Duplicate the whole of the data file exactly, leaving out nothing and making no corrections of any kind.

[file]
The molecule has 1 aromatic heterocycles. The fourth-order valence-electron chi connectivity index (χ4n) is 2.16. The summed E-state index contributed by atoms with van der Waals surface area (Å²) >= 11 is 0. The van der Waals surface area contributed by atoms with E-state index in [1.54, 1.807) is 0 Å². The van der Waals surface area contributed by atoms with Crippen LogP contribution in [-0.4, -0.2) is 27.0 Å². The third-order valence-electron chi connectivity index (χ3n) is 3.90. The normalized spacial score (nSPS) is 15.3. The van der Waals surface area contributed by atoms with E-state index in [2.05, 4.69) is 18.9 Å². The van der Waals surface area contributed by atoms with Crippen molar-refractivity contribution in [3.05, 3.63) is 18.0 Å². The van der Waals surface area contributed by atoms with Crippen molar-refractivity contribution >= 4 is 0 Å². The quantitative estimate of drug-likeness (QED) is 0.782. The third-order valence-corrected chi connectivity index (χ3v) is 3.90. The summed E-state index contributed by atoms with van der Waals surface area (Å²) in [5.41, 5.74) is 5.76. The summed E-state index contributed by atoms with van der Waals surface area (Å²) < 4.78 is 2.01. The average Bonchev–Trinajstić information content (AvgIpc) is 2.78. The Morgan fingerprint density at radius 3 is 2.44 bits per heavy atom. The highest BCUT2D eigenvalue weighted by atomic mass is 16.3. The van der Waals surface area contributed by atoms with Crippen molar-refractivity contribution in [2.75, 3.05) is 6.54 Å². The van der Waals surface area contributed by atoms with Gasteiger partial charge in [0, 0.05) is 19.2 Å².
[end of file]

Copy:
The molecule has 1 aromatic heterocycles. The fourth-order valence-electron chi connectivity index (χ4n) is 2.16. The summed E-state index contributed by atoms with van der Waals surface area (Å²) >= 11 is 0. The van der Waals surface area contributed by atoms with E-state index in [1.54, 1.807) is 0 Å². The van der Waals surface area contributed by atoms with Crippen LogP contribution in [-0.4, -0.2) is 27.0 Å². The third-order valence-electron chi connectivity index (χ3n) is 3.90. The normalized spacial score (nSPS) is 15.3. The van der Waals surface area contributed by atoms with E-state index in [2.05, 4.69) is 18.9 Å². The van der Waals surface area contributed by atoms with Crippen molar-refractivity contribution in [3.05, 3.63) is 18.0 Å². The van der Waals surface area contributed by atoms with Crippen molar-refractivity contribution >= 4 is 0 Å². The quantitative estimate of drug-likeness (QED) is 0.782. The third-order valence-corrected chi connectivity index (χ3v) is 3.90. The summed E-state index contributed by atoms with van der Waals surface area (Å²) in [5.41, 5.74) is 5.76. The summed E-state index contributed by atoms with van der Waals surface area (Å²) < 4.78 is 2.01. The average Bonchev–Trinajstić information content (AvgIpc) is 2.78. The Morgan fingerprint density at radius 3 is 2.44 bits per heavy atom. The highest BCUT2D eigenvalue weighted by atomic mass is 16.3. The van der Waals surface area contributed by atoms with Crippen molar-refractivity contribution in [2.75, 3.05) is 6.54 Å². The van der Waals surface area contributed by atoms with Gasteiger partial charge in [0, 0.05) is 19.2 Å².